Just before the anniversary of the Sept. 11 attacks, the Al Qaeda terrorist network on Monday released video footage claiming responsibility for the attacks on the World Trade Center and the Pentagon, saying the U.S. Capitol was also a target and hinting at future strikes against nuclear facilities.
The videotapes, delivered Monday to the Qatar-based Al Jazeera television network which then immediately broadcast them, included comments attributed to one of the Sept. 11 hijackers and Osama bin Laden himself.
The satellite network also publicized what it said was a recent series of interviews between its investigative reporter and two top Al Qaeda fugitives who confessed to having played central roles in the Sept. 11 attacks and other plots. Al Jazeera has long been used by Al Qaeda as a means of communicating its message to the outside world.
Meanwhile, in a day of fast-moving terrorism-related developments:
* The FBI confirmed Monday that it has issued warnings to local police, electrical companies and transportation agencies in recent days of potential terrorist attacks within U.S. borders on or near Sept. 11. FBI officials said they and U.S. intelligence agencies have received a steady stream of threats that mention New York and Washington. "The FBI possesses no information indicating a specific threat to any of these [Sept. 11] commemorative events," said the advisory issued by the FBI's National Infrastructure Protection Center. "However, a large volume of threats of undetermined reliability continues to be received and investigated by the FBI." An FBI official said the warning was issued out of "an abundance of caution."
* The Pentagon deployed jet fighters and surface-to-air missiles at several military installations around Washington for an air defense exercise that begins today. Air Force Lt. Col. Ken McClellan said the exercise, which could last up to four days, had been planned for several weeks. No live weapons will be used, McClellan said, adding that the exercise is designed to test systems to defend against attacks from the air.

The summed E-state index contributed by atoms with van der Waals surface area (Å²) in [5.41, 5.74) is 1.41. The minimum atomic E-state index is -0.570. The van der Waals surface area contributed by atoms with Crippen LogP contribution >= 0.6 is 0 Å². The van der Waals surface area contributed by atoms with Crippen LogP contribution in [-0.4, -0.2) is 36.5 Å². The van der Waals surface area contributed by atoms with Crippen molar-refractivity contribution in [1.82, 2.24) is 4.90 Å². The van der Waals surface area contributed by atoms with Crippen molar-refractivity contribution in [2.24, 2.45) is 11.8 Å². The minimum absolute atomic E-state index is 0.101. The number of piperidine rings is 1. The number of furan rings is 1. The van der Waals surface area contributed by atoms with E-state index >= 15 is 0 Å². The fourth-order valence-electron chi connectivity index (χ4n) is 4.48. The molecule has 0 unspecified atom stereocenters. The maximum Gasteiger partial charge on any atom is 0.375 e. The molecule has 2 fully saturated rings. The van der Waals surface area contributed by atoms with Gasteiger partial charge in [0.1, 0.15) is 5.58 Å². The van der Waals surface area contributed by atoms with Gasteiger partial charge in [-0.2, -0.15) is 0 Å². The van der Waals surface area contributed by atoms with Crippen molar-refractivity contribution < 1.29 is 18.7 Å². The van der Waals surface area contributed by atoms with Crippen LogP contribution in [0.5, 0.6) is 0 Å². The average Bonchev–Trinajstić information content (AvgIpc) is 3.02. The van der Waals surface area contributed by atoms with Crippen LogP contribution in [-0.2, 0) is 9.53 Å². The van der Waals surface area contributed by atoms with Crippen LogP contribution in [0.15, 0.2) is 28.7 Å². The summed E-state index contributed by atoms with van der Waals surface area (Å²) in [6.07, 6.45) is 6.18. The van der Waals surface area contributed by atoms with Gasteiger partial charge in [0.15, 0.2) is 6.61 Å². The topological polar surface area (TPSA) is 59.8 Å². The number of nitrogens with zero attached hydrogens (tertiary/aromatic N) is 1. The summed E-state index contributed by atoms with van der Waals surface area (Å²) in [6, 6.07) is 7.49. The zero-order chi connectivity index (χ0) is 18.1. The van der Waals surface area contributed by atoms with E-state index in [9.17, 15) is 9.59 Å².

* Authorities in the Philippines announced that they have uncovered evidence of an Al Qaeda plot to attack the U.S. and Israeli embassies in Manila.
* The State Department said it had closed the U.S. Embassy in the Indonesian capital of Jakarta and a consulate in Surabaya "until further notice" because of threats of attack.
In Washington, FBI and Justice Department officials said they wanted to scrutinize the Al Jazeera tapes to glean whatever they could from them about the Sept. 11 attacks and any future terrorist plots that Al Qaeda has planned.
"We are trying to get" the tapes, said an FBI official, speaking on condition of anonymity. "Obviously, they are of great interest to us."
Al Jazeera officials would not say how, where or from whom they received the tapes. That has been the case in the past with several videos with statements by Bin Laden and top aides that were later authenticated by U.S. and other authorities.
The current footage, the network said, "seems to be a tape prepared by Al Qaeda on the first anniversary of the Sept. 11 attacks." It was aired beginning about 2 p.m. EDT, and picked up by CNN, which had its own Arabic experts provide translations. Other news outlets reported slightly different interpretations.
On one tape, at least four men identified as some of the 19 hijackers were shown chatting and reviewing flight manuals in Afghanistan. In one close-up, a hand is placed on a map of Washington that has the Pentagon highlighted. The men were not cleanshaven and dressed in European clothing as they were on Sept. 11, but rather were bearded and wearing Afghan garb. Al Jazeera identified them as hijackers Ahmed Alnami, Hamza Alghamdi, Ahmed Alghamdi and Wail Alshehri.
In another segment, a man appears before a large, apparently superimposed photograph of a smoldering Pentagon. "We will get you. We will humiliate you. We will never stop following you," said the man who also demanded that the United States "take your fat hands off the land of Arabs," according to the CNN translation.